Libertalia: Winds of Galecrest Board Game Review

Back in 2012, the pirate title Libertalia hit shelves by a then little-known designer named Paolo Mori. Its mix of bluffing and hand management with this popular pirate theme made it a minor hit – but after stocks ran out, it went under without a trace.

It turns out to be a favorite of Stonemaier Games’ Jamey Stegmaier, who has now bought his publisher’s considerable power to launch a new edition. Libertalia: Winds of Galecrest (see at amazon) adds some new maps and updates the components for modern production stats.

What’s in the box

Libertalia: Winds of Galecrest is primarily a card game with an identical deck for each player, and the cards themselves are something of a disappointment. Though sturdy enough for play, the art depicting anthropomorphic pirate animals is odd. The goal is to emphasize the transition from high seas to high fantasy, but execution is lacking.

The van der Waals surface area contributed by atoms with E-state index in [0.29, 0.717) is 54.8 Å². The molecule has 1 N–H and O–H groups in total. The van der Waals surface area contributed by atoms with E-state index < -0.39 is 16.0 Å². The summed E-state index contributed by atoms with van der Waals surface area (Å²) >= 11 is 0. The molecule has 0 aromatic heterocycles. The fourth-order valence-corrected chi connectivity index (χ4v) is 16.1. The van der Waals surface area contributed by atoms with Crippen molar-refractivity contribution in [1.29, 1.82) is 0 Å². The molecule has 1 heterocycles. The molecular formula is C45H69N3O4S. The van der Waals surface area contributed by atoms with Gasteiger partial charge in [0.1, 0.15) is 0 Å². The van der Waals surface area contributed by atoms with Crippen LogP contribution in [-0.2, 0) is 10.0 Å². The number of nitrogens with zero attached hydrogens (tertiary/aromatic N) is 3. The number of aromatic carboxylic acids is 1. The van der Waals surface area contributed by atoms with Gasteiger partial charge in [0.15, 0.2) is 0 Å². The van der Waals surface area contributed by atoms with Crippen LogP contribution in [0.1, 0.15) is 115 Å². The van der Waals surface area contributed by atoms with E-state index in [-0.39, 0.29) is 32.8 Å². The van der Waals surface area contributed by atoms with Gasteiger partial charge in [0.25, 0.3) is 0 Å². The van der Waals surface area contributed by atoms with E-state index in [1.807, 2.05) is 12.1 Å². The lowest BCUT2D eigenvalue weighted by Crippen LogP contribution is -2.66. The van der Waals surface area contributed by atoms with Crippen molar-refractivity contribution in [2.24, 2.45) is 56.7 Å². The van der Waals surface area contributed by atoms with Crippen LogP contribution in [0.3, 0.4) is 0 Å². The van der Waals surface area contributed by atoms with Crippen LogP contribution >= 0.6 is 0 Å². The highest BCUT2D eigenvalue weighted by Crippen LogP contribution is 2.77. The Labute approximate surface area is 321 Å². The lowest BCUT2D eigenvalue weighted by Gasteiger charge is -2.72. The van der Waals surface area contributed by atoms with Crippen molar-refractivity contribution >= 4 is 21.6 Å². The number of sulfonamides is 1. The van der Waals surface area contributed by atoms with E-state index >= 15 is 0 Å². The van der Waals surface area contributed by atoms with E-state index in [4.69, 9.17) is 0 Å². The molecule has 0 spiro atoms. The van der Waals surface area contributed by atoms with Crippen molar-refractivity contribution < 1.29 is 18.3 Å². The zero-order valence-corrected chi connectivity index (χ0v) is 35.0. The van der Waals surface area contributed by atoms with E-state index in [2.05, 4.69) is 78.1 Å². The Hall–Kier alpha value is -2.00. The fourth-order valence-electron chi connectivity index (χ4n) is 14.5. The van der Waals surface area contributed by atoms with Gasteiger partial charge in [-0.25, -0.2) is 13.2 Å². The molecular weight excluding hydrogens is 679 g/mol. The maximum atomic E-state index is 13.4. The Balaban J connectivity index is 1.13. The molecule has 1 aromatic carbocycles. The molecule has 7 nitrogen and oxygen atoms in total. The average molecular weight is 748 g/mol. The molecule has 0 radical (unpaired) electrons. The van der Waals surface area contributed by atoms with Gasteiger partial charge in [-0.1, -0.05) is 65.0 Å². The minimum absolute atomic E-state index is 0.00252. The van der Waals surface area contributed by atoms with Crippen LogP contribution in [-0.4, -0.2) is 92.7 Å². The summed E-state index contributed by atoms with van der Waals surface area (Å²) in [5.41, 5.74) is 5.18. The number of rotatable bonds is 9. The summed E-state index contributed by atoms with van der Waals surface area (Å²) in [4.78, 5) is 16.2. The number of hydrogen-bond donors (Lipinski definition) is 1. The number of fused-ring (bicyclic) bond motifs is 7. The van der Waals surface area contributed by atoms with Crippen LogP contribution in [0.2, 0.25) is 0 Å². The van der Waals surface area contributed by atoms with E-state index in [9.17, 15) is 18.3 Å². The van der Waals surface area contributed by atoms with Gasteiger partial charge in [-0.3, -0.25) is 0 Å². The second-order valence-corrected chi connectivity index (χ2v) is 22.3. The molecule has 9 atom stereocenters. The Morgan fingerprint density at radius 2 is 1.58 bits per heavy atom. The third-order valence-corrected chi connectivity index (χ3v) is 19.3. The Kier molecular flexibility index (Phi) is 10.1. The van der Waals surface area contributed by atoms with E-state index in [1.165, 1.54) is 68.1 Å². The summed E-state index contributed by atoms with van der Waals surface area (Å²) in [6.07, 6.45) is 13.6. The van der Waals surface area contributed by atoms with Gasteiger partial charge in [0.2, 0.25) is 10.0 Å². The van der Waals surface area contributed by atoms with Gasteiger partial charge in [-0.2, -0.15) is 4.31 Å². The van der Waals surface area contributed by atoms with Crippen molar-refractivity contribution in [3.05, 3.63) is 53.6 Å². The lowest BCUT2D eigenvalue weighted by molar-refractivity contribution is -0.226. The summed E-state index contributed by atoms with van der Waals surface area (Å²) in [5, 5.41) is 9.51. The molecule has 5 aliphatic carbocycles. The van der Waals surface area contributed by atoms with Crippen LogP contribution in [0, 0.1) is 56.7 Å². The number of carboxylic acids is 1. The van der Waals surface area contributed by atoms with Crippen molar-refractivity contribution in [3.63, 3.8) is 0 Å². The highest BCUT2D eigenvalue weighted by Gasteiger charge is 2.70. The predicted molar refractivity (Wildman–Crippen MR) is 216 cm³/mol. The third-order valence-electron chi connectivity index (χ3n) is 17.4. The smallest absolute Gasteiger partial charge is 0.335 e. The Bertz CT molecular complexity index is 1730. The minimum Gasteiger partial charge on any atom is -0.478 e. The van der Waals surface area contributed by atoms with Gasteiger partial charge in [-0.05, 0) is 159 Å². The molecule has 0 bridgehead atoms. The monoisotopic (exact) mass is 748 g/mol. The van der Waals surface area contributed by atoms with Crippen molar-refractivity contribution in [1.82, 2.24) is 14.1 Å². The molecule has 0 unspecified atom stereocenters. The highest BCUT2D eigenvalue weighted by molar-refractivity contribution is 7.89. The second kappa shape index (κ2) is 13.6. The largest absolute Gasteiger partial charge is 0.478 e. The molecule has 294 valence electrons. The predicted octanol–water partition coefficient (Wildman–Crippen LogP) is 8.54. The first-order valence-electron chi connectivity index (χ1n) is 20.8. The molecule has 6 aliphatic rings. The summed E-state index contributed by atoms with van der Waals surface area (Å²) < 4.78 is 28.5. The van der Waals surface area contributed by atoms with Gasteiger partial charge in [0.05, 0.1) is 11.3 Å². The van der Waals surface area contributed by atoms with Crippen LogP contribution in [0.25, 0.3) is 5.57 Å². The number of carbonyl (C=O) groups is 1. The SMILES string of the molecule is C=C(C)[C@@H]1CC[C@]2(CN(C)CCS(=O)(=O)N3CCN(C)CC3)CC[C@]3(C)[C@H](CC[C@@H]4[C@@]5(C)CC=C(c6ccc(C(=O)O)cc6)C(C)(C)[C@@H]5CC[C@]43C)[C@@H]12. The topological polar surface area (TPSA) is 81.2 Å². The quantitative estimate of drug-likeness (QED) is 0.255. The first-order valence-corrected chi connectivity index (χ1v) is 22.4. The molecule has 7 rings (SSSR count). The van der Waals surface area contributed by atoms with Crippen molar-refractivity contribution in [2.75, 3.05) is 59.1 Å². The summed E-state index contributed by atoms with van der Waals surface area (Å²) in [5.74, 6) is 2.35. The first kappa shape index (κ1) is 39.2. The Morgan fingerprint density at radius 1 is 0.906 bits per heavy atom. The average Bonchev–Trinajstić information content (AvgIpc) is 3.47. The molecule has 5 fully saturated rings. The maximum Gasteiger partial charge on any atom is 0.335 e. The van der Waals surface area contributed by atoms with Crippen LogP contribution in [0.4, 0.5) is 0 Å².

Other components are much better. There’s a large bag of clunky plastic loot tiles to pull from, similar to those in Azul, which slide and click in a most satisfying way as you poke between them. Players have scorers to keep track of their loot, and there are also coin tokens with a fun little plastic treasure chest to keep them in.

The only other component is a board and some tiles that can be placed on it to vary the effects of the loot tokens. It’s double-sided, printed with game aids, and everything is arranged neatly and effectively to facilitate gameplay.

rules and how to play it

At the beginning of Libertalia: Winds of Galecrest, a player shuffles their deck of forty squad cards and randomly draws six. The other players then fish in their own decks and draw the same matching cards. So everyone starts with the same cards. They also draw one loot tile per player, which is placed on the board for each day of the upcoming journey. There are three such trips, starting at four days and then increasing to five and six.